100 per cent funding for stream buffers
Maitland Conservation offering 100 per cent funding for stream buffers
If you are in the Maitland, Nine Mile, or Eighteen Mile River watersheds, and you’ve been thinking about planting along your stream, municipal drain, or flood plain, now is the time to act, according to Maitland Conservation.
Maitland Conservation can help landowners access 100 per cent funding for buffering watercourses in the Maitland, Nine Mile and Eighteen Mile River watersheds.
Recent funding from Environment and Climate Change Canada has been allocated to participating conservation authorities across Ontario to help with the federal government’s goal of carbon sequestration.
Maitland Conservation is focusing these planting projects in areas that “need it most in our watershed,” along vulnerable watercourses.
Planting along watercourses and flood plains creates resistance to flowing water which slows storm runoff and reduces the flooding risk downstream, according to the conservation authority. Vegetation in these areas also helps to stabilize banks, filter nutrients, and create or enhance habitat for wildlife.
Many buffers additionally act as windbreaks. This reduces soil loss from wind erosion. Buffers play an important role in keeping nutrients and soil on the land and out of watercourses. This ultimately benefits water quality in the Great Lakes, according to this conservation authority along Lake Huron’s southeast shore.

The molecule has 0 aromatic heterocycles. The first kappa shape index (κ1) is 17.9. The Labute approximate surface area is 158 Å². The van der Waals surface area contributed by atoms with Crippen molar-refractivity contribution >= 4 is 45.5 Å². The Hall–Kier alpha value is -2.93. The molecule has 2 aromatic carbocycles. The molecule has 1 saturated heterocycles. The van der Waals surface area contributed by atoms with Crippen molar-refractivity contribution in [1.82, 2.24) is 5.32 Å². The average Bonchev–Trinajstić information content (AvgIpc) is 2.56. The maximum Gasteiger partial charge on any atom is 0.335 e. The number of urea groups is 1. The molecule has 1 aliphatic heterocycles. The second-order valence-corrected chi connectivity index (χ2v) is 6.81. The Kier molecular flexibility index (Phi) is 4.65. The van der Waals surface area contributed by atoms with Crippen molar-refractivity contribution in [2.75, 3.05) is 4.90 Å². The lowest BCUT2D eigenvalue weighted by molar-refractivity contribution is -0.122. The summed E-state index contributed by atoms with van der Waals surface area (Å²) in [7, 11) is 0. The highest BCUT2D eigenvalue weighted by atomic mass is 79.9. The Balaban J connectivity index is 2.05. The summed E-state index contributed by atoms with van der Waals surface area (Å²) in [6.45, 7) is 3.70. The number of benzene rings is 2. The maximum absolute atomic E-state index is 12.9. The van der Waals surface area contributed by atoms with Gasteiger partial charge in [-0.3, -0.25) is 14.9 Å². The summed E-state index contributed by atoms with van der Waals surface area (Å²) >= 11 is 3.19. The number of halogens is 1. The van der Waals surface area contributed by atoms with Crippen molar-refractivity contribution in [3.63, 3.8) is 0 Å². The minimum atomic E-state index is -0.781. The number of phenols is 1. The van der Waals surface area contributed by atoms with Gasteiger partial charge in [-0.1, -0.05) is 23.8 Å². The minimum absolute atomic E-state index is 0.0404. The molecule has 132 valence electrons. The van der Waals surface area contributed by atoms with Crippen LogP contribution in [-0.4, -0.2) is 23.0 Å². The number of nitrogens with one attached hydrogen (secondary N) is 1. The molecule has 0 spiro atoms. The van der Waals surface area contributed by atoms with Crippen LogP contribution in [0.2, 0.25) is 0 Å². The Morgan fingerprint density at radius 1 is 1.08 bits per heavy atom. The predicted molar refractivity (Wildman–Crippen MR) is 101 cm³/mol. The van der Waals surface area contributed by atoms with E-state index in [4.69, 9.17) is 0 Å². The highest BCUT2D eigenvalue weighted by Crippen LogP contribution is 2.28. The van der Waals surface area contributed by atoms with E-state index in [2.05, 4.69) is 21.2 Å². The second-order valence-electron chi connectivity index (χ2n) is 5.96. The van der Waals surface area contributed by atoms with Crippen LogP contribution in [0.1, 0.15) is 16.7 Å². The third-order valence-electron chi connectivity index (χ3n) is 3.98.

Since Huron County is predominantly rural, Maitland Conservation has been finding creative ways to buffer areas along municipal drains. In order to make sure there isn’t interference with drain maintenance, Maitland Conservation staff work closely with local Drainage Superintendents in priority areas to ensure drain function and future maintenance access are not impacted. Planting densely on only one side of the drain and then incorporating shrubs, wildflowers and widely spaced trees on the other side are ways to make sure access can be maintained.
Greg Urquhart, Forestry Technician with Maitland Valley Conservation Authority (MVCA), said word of mouth among landowners is helping to expand projects along some longer stretches of open drains.
“A 1.6-kilometre stretch of drain over four properties will be planted this fall,” he said.
In addition to open municipal drains, Maitland Conservation is also restoring marginal flood plain land that participating landowners are willing to retire. The conservation authority works closely with the landowners and various stakeholders to ensure successful projects.
“Each site is different, and every landowner has different goals on for their property,” said Shannon Millar, Restoration Technician. “We work with all parties to come up with the best plan for each site.”
If you are interested in planting a stream buffer on your property or planning another stewardship project, you are invited to reach out to Maitland Conservation staff.
One consistent source of funding is the Huron Clean Water Project (HCWP) which is funded by the County of Huron and administered by staff at Maitland Conservation and Ausable Bayfield Conservation.
The HCWP encompasses funding for a variety of projects ranging from livestock exclusion fencing to community projects and tree planting.
Different funding opportunities pop up regularly, so call their staff to see if your project is eligible.
To learn more, contact Shannon Millar, Restoration Technician, Maitland Conservation, by email at email@example.com or by phone at 519-335-3557, extension 233.
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